RealTime IT News

Ellison: Partners Key to Merger Success

REDWOOD SHORES, Calif. -- Oracle CEO Larry Ellison said key partnerships will help make the acquisition of PeopleSoft a complete success.

During an event at its corporate headquarters here, the outspoken executive and his top executives introduced the newly merged company and discussed Oracle's product and global support plans for PeopleSoft and J.D. Edwards application software.

Oracle has committed itself to supporting the PeopleSoft Enterprise, JD Edwards EnterpriseOne and JD Edwards World product lines through at least 2013.

"Everyone loses customers," Ellison said during a press conference. "Oracle's [customer] retention rate is currently 95 percent and our 'worst case scenario' models show PeopleSoft's product retention rate is about 95 percent."

Ellison noted that major PeopleSoft customers such as General Motors and HP would more than likely keep their contracts in place. But he also said Oracle would prepare for worse case scenarios of 85 percent customer retention rates. If enough customers were to drop to such a rate, it would have triggered even more layoffs than the 5,000 that hit Oracle and PeopleSoft staff over the weekend, Ellison said.

He also said one of the biggest changes will be building Oracle's relationship with IBM and Accenture .

"The two largest players in the global services space are IBM Global Services and Accenture," Ellison said. "Though IBM has worked with us for a long time, they do a lot of implementations of Oracle and therefore our relationship becomes more important. We will also deepen our relationships with partners like Accenture."

Ellison said IBM and Accenture along with Oracle's channel partners and other global service providers have a unique opportunity to help sell three different product lines -- Oracle, PeopleSoft, JD Edwards -- all of which puts money in Oracle's pocket.

"The merger of PeopleSoft and JD Edwards is turning out to be a much more channel-operated company for us," Ellison said. "But ultimately, that means more channels selling Oracle."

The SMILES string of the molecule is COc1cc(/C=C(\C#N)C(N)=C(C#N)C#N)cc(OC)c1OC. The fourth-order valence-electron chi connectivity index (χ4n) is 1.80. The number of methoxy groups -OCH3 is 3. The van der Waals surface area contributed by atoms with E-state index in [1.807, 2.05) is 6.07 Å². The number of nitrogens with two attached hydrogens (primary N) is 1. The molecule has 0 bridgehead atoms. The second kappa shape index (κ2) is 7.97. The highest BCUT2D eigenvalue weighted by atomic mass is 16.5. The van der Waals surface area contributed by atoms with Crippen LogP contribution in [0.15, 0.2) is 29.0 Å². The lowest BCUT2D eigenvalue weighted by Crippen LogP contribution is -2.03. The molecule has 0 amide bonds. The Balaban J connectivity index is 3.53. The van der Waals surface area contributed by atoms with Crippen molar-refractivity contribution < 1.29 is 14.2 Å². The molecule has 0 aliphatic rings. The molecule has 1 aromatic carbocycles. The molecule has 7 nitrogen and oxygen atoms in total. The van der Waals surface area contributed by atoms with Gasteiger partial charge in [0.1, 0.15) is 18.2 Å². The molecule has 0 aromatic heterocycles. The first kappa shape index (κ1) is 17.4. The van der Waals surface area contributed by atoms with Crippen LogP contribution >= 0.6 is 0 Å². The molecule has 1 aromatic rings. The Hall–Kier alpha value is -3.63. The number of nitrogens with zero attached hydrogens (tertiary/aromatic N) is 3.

So far, Oracle has reached out to more than 4,500 PeopleSoft and J.D. Edwards customers as a sign of support. Ellison said customers should be encouraged that Oracle is keeping 90 percent of the PeopleSoft development team and support services teams.

"The message is obviously to keep customers at all cost," Joshua Greenbaum, a principal analyst with Enterprise Applications Consulting, told internetnews.com. "What will be interesting to see now is how well they execute the contracts since everyone will have to review their contracts with Oracle."

Ellison also seemed unfazed by the magnitude of the task ahead for Oracle. Instead he cited the combined organization of Oracle and PeopleSoft consists of more than 6,000 support staff in 16 global support centers and more than 1,300 Oracle and PeopleSoft applications partners.

The partnerships are also important, said Ellison as Oracle readies itself to take on all comers in the enterprise application market including Microsoft and SAP .

"We're not that worried about Microsoft because its business services is aimed at the lower markets," Ellison said. "We're concerned with them in Europe more than in North America. They are not strong in manufacturing and they are not strong in HMRS."

Likewise, Ellison dismissed market leader SAP, who he noted is trying to build up its mid-market software based on its recently released NetWeaver software.

Ellison said Oracle has had success in U.S. in the mid-market against SAP, which has very good margins in Germany, Austria and Switzerland.

Additionally, to help disrupt the market, Ellison said that Oracle would publish PeopleSoft's previously hidden fee structures and either drop maintenance fees or at least keep them the same to lock in customers into their current contracts.

Ellison said Oracle would more than likely develop its own "software on demand" product in the same vein as Salesforce.com and NetSuite.

"If not a major portion of our future products, certainly it will be a huge portion of them," Ellison said.